§ 3. It is impossible to describe the happiness which I enjoyed at Mirfield. For about one year I did very little external preaching and busied myself almost entirely in theological study and prayer. My "novice master" was a sympathetic and competent guide of souls and, although I did not go to Confession to him, I always felt that he was able and willing to help me. For a while there was only one other probationer besides myself -- an Irishman of great eloquence and fervour, who developed into an extremely capable mission-preacher, but who, later, left the community and married. We were thrown together a great deal, and I found in him an open enthusiasm of faith and confidence in the Church of England (alternating with depressions, however) which did much to reassure my own.

When the time of my profession drew near, however, I began somewhat to distrust my suitability for the life. It was not that I was troubled with Roman difficulties, for these had practically vanished; but, owing to a certain resolution passed by the community in view of a crisis in the Church of England, I began to think that my position was too "advanced" for my contentment in the house. By this time I had learned to hold practically all the dogmas of the Catholic Church except that of the Pope's Infallibility. I studied and analyzed Lehmkuhl's "Moral Theology," omitting as irrelevant all sections dealing with the Supreme Pontiff. I said my Rosary regularly; I invoked the saints; I thought that the word "Transubstantiation" best expressed the reality of Our Lord's presence in the Sacrament; I held that Penance was the normal means by which post-baptismal mortal sin was remitted; I used the word "Mass" freely at home. These doctrines, too, I preached in veiled language, and found that by them, and them alone, could I arouse the enthusiasm of congregations -- these doctrines, at least, set forth round the adorable Person of Christ, which, remembering the lessons of "John Inglesant," I endeavoured to make the centre of my teaching. I remember, for example, being told once by an indignant curate that my doctrine seemed "a mixture of Romanism and Wesleyanism" -- an accusation that brought me the greatest satisfaction. The community in general, on the other hand, seemed to me at that time to be over-cautious, to desire to dissociate themselves from the extreme party in the Church of England; and it was to this party that I now belonged.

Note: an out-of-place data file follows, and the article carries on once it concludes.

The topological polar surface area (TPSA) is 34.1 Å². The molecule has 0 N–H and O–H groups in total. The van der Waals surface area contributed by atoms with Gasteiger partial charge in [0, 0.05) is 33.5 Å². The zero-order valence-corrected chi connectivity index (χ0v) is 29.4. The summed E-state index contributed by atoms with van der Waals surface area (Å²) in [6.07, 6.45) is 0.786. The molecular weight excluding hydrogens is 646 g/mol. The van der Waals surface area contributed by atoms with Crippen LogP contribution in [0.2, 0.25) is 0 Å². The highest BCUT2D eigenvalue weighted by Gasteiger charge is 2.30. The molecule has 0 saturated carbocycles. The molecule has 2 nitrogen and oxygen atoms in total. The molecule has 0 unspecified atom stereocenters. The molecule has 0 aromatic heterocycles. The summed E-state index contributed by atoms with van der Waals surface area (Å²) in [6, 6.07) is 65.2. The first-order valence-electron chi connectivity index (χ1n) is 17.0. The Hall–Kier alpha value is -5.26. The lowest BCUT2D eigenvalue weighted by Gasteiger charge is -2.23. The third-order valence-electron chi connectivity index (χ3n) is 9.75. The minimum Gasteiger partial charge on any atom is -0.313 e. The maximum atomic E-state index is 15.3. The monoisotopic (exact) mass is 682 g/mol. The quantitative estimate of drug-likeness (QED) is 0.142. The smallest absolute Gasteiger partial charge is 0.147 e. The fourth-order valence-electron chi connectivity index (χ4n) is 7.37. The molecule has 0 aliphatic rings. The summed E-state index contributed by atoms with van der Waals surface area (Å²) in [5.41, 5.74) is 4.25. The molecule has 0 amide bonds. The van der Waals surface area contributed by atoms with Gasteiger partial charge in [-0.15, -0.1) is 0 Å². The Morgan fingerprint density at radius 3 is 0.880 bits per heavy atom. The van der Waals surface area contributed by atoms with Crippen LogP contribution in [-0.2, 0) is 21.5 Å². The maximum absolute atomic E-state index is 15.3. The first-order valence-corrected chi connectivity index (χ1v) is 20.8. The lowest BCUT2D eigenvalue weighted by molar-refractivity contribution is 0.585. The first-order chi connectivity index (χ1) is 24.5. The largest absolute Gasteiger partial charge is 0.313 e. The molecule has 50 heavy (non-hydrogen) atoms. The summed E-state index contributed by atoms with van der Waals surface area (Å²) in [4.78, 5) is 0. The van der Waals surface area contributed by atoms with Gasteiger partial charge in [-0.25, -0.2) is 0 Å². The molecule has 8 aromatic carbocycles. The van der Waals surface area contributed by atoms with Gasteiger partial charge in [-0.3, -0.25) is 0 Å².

The end was that I postponed my profession for one year, in order to test myself yet further. But that year removed my difficulties. I began to be more and more encouraged in mission-work and to find that my quiet life at Mirfield gave me a power that I could obtain in no other way. It is hard for Catholics to believe it, but it is a fact that as an Anglican I had far longer hours in the confessional than I have ever had in the Catholic Church, though, of course, this is to be accounted for by the fact that since becoming a Catholic I have never preached a regular mission. In one London parish, for instance, for about four days at the end of a mission, my brother-missioner and I interviewed people, hearing confessions and recommending resolutions and rules of life, for over eleven hours each day; two more hours were occupied in delivering sermons to vast congregations.

This, however, was after my profession. Yet everywhere it seemed as if an immense work was waiting to be done. We came from our quiet life red-hot with zeal and found everywhere men and women who seemed to have been waiting for us in an extraordinary manner. We saw conversions everywhere; we saw sinners changed by the power of God, children enkindled and taught, the lukewarm set on fire, and the obstinate broken down. It was impossible to doubt that the grace of God was at work here; and if the Church of England was capable of being used as a vessel of so much honour, why any longer need one doubt of her divine mission? And since that was so, and since also I had found such extreme happiness and inspiration in the life at Mirfield, why should I any longer hesitate to commit myself to it?